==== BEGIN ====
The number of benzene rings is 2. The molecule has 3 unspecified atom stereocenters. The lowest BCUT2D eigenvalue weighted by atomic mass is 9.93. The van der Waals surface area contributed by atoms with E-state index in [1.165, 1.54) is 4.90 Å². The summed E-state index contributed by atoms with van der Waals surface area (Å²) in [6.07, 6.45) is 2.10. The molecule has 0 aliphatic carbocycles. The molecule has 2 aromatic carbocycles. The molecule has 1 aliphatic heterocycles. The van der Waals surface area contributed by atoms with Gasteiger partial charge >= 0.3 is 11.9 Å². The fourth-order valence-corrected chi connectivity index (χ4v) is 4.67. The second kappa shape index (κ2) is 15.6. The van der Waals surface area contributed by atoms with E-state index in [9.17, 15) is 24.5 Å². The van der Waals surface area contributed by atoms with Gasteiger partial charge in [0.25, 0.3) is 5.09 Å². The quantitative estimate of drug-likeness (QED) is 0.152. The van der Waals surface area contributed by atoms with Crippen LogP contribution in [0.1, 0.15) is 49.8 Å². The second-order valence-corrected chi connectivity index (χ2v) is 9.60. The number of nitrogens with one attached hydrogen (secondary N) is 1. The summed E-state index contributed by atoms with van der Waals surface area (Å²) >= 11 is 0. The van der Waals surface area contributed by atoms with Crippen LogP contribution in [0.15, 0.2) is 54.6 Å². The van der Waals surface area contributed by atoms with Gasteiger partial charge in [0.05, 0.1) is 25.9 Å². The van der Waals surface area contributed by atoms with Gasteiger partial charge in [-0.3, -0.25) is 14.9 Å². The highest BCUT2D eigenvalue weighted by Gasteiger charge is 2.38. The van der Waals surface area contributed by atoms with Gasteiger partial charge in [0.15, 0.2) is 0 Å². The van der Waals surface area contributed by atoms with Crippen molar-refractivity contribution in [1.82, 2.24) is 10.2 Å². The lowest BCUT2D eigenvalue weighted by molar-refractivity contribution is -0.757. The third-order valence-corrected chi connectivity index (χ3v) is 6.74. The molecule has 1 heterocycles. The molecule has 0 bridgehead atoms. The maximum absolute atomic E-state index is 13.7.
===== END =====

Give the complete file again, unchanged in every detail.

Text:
The number of benzene rings is 2. The molecule has 3 unspecified atom stereocenters. The lowest BCUT2D eigenvalue weighted by atomic mass is 9.93. The van der Waals surface area contributed by atoms with E-state index in [1.165, 1.54) is 4.90 Å². The summed E-state index contributed by atoms with van der Waals surface area (Å²) in [6.07, 6.45) is 2.10. The molecule has 0 aliphatic carbocycles. The molecule has 2 aromatic carbocycles. The molecule has 1 aliphatic heterocycles. The van der Waals surface area contributed by atoms with Gasteiger partial charge >= 0.3 is 11.9 Å². The fourth-order valence-corrected chi connectivity index (χ4v) is 4.67. The second kappa shape index (κ2) is 15.6. The van der Waals surface area contributed by atoms with E-state index in [9.17, 15) is 24.5 Å². The van der Waals surface area contributed by atoms with Gasteiger partial charge in [0.25, 0.3) is 5.09 Å². The quantitative estimate of drug-likeness (QED) is 0.152. The van der Waals surface area contributed by atoms with Crippen LogP contribution in [0.1, 0.15) is 49.8 Å². The second-order valence-corrected chi connectivity index (χ2v) is 9.60. The number of nitrogens with one attached hydrogen (secondary N) is 1. The summed E-state index contributed by atoms with van der Waals surface area (Å²) >= 11 is 0. The van der Waals surface area contributed by atoms with Crippen LogP contribution in [0.15, 0.2) is 54.6 Å². The van der Waals surface area contributed by atoms with Gasteiger partial charge in [0.05, 0.1) is 25.9 Å². The van der Waals surface area contributed by atoms with Gasteiger partial charge in [-0.3, -0.25) is 14.9 Å². The highest BCUT2D eigenvalue weighted by Gasteiger charge is 2.38. The van der Waals surface area contributed by atoms with Gasteiger partial charge in [0.15, 0.2) is 0 Å². The van der Waals surface area contributed by atoms with Crippen molar-refractivity contribution in [1.82, 2.24) is 10.2 Å². The lowest BCUT2D eigenvalue weighted by molar-refractivity contribution is -0.757. The third-order valence-corrected chi connectivity index (χ3v) is 6.74. The molecule has 1 heterocycles. The molecule has 0 bridgehead atoms. The maximum absolute atomic E-state index is 13.7.